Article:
Recently on an overcast winter day I visited the small Norfolk coastal village of Burnham Overy Staithe and for the first time explored the salt marshes there along the path to the beach. I went back soon after on a cold but bright December day to do some sketching and photography.
Such an exhilarating place, with the calls of the migrating geese, waders on the mud flats and sun in the reeds. I liked the sinuous shapes the left-behind creek water made in the tidal mud, with the delicate running patterns of prints from small sea birds; the way the wet mud reflects the blue sky with the brown water trickling through it.
My usual stomping and sketching ground is a few miles west at Thornham’s salt marsh area but the Burnham Overy marshes are different, with, depending on the tide, large areas of sand, tidal mud, saltwater lagoon, freshwater drainage channels fringed with silvery reed beds, grass pastureland grazed by flocks of overwintering pink foot and Brent geese.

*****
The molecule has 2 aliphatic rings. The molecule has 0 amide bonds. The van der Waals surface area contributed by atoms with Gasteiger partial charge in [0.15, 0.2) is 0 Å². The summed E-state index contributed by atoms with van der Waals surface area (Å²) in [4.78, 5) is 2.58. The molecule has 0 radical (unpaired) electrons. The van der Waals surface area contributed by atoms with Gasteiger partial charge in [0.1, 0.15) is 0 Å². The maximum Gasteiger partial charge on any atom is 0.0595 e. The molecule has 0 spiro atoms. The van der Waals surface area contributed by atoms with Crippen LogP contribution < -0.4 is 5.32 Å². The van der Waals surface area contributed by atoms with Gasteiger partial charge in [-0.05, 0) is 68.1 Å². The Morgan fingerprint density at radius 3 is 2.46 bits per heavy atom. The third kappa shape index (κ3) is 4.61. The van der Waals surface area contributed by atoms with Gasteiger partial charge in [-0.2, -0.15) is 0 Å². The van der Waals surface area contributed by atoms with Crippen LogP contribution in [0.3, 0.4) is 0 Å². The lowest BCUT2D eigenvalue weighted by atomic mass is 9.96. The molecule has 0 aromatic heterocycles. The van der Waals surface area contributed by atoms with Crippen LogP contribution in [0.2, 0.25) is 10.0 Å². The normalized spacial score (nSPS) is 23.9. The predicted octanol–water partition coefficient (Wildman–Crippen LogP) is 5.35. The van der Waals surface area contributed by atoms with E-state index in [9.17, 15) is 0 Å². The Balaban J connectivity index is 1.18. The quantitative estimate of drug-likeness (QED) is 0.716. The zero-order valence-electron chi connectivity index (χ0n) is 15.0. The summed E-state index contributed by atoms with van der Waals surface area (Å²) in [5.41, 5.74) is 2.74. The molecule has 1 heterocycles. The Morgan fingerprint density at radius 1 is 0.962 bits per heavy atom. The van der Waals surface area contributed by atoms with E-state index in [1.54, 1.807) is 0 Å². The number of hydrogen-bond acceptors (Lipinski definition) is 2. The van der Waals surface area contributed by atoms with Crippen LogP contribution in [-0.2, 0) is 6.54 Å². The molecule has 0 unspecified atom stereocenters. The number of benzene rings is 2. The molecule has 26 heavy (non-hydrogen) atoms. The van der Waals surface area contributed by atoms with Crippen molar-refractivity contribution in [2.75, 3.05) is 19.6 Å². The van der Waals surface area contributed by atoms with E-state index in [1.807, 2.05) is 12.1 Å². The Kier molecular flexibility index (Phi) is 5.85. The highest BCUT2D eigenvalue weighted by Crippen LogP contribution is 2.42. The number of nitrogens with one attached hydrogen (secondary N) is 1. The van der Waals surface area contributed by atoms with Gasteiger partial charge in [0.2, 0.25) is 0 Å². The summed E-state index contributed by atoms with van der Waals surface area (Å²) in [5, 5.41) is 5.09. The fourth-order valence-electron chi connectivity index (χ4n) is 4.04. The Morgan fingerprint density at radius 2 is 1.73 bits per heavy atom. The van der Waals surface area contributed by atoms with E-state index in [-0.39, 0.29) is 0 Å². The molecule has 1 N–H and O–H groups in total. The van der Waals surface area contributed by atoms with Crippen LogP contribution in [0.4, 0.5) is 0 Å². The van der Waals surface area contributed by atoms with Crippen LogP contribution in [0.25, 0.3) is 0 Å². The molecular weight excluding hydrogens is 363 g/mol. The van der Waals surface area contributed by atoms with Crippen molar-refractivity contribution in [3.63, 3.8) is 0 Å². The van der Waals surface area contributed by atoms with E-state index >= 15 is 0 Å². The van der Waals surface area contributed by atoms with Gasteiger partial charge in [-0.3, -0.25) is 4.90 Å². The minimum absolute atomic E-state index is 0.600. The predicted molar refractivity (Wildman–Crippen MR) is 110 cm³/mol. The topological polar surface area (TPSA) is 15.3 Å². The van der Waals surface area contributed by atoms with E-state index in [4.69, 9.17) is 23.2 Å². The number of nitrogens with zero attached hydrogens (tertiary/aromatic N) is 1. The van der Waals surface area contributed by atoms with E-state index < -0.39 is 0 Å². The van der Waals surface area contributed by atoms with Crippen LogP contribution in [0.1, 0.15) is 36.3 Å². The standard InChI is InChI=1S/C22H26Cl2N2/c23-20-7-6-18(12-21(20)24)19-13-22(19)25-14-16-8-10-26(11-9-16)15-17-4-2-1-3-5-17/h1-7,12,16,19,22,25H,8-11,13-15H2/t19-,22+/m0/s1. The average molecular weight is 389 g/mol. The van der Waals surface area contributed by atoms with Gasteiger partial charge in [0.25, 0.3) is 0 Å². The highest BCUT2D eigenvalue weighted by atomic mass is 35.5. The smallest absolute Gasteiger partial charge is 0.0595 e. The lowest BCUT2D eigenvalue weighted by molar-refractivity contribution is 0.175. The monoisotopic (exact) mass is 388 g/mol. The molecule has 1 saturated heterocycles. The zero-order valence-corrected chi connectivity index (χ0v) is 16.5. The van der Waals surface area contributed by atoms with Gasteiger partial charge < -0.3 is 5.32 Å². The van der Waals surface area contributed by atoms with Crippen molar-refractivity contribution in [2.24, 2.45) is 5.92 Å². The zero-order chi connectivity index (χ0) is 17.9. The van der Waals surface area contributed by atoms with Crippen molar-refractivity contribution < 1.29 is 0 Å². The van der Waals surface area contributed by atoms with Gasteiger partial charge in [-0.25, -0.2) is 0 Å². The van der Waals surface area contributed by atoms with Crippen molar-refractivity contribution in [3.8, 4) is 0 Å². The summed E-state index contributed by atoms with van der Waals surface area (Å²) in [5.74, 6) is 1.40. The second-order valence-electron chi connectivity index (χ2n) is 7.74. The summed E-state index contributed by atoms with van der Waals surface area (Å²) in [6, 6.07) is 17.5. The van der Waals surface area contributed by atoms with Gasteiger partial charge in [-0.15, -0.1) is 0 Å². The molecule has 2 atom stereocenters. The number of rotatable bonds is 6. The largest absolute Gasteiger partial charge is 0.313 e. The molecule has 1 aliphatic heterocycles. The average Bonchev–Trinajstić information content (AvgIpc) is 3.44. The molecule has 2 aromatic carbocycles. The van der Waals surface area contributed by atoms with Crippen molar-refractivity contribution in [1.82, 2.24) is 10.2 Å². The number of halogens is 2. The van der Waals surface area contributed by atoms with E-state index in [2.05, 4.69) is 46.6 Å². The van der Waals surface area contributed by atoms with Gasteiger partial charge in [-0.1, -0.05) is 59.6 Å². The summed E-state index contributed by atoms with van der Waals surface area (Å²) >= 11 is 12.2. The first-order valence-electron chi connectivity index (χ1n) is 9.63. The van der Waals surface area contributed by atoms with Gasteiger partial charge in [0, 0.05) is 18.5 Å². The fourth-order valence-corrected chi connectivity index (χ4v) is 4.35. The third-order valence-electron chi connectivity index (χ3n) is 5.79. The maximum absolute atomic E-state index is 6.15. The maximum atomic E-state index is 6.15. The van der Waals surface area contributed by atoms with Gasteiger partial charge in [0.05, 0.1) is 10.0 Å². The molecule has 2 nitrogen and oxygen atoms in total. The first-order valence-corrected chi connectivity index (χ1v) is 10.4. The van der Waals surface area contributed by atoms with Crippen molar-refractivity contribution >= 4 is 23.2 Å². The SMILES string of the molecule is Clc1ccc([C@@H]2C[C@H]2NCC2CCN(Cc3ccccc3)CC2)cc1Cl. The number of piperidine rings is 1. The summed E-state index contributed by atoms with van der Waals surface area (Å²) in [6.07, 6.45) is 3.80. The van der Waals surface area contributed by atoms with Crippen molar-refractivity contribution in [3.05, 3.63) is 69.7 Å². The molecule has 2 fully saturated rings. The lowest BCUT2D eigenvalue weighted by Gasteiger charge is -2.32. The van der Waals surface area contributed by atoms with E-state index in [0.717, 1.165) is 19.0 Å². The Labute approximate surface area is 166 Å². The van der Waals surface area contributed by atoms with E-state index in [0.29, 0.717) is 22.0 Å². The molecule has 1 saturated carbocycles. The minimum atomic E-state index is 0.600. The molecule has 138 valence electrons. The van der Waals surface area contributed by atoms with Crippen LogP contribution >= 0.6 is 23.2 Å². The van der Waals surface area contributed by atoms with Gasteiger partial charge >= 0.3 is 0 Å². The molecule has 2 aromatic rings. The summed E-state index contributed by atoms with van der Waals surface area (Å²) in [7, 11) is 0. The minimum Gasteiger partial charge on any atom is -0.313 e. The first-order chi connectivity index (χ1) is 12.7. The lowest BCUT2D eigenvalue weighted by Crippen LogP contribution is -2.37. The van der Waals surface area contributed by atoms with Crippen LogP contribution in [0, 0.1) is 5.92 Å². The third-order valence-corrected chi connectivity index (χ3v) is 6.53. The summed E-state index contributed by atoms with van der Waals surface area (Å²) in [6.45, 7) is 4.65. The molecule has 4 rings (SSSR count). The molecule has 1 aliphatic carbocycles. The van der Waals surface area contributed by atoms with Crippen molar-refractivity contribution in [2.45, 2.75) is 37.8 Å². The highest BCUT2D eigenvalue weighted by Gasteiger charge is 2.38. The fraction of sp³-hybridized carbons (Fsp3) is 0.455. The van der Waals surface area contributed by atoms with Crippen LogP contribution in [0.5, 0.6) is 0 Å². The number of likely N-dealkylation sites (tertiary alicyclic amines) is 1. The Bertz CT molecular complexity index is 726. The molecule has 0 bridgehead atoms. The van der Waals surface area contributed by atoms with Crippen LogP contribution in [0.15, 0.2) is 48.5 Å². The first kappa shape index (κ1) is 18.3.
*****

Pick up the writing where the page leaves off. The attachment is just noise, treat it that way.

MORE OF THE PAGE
This wonderful variety can be easily enjoyed (and sketched, there are several nicely positioned benches too) from the 1 1/2 mile path along the sea defences to the sand dunes and beach.
Like much of the Norfolk Coast there is a wide open limitless feel to the landscape and sky here, which inspires me. The light on a clear day is amazing.
Even in bad weather it’s endlessly interesting; I’ve always been intrigued by the decaying evidence of man’s work in the landscape and here the woven willow/hazel bank supports and stone breakwaters supply punctuation marks to the scene. This is clearly going to become an important area of source material for my work on salt marshes.